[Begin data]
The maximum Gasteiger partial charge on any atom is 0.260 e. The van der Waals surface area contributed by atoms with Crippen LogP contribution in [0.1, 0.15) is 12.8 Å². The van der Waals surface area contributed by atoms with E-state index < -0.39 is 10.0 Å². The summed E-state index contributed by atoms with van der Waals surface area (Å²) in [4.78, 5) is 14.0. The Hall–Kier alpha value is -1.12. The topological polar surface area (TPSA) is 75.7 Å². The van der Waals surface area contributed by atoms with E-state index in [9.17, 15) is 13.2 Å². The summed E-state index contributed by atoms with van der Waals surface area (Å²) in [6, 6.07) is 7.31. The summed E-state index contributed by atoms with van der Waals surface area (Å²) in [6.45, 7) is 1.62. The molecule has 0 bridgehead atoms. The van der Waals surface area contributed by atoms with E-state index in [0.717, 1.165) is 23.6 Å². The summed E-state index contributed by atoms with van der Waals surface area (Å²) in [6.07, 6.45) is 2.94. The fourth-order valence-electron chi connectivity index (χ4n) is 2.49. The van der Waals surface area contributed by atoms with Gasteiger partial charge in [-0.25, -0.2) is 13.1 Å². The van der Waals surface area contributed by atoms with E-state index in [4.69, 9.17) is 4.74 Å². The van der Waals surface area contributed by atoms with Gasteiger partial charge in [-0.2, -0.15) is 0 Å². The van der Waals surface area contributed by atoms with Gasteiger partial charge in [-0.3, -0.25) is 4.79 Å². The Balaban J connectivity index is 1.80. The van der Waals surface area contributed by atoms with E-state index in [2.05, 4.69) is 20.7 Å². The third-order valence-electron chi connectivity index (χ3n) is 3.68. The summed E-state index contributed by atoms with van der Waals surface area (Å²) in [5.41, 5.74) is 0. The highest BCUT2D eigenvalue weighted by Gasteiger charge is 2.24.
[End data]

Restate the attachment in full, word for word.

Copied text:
The maximum Gasteiger partial charge on any atom is 0.260 e. The van der Waals surface area contributed by atoms with Crippen LogP contribution in [0.1, 0.15) is 12.8 Å². The van der Waals surface area contributed by atoms with E-state index < -0.39 is 10.0 Å². The summed E-state index contributed by atoms with van der Waals surface area (Å²) in [4.78, 5) is 14.0. The Hall–Kier alpha value is -1.12. The topological polar surface area (TPSA) is 75.7 Å². The van der Waals surface area contributed by atoms with E-state index in [9.17, 15) is 13.2 Å². The summed E-state index contributed by atoms with van der Waals surface area (Å²) in [6, 6.07) is 7.31. The summed E-state index contributed by atoms with van der Waals surface area (Å²) in [6.45, 7) is 1.62. The molecule has 0 bridgehead atoms. The van der Waals surface area contributed by atoms with E-state index in [0.717, 1.165) is 23.6 Å². The summed E-state index contributed by atoms with van der Waals surface area (Å²) in [6.07, 6.45) is 2.94. The fourth-order valence-electron chi connectivity index (χ4n) is 2.49. The van der Waals surface area contributed by atoms with Gasteiger partial charge in [-0.25, -0.2) is 13.1 Å². The van der Waals surface area contributed by atoms with E-state index in [4.69, 9.17) is 4.74 Å². The van der Waals surface area contributed by atoms with Gasteiger partial charge in [-0.2, -0.15) is 0 Å². The van der Waals surface area contributed by atoms with Gasteiger partial charge in [-0.3, -0.25) is 4.79 Å². The Balaban J connectivity index is 1.80. The van der Waals surface area contributed by atoms with E-state index in [2.05, 4.69) is 20.7 Å². The third-order valence-electron chi connectivity index (χ3n) is 3.68. The summed E-state index contributed by atoms with van der Waals surface area (Å²) in [5.41, 5.74) is 0. The highest BCUT2D eigenvalue weighted by Gasteiger charge is 2.24.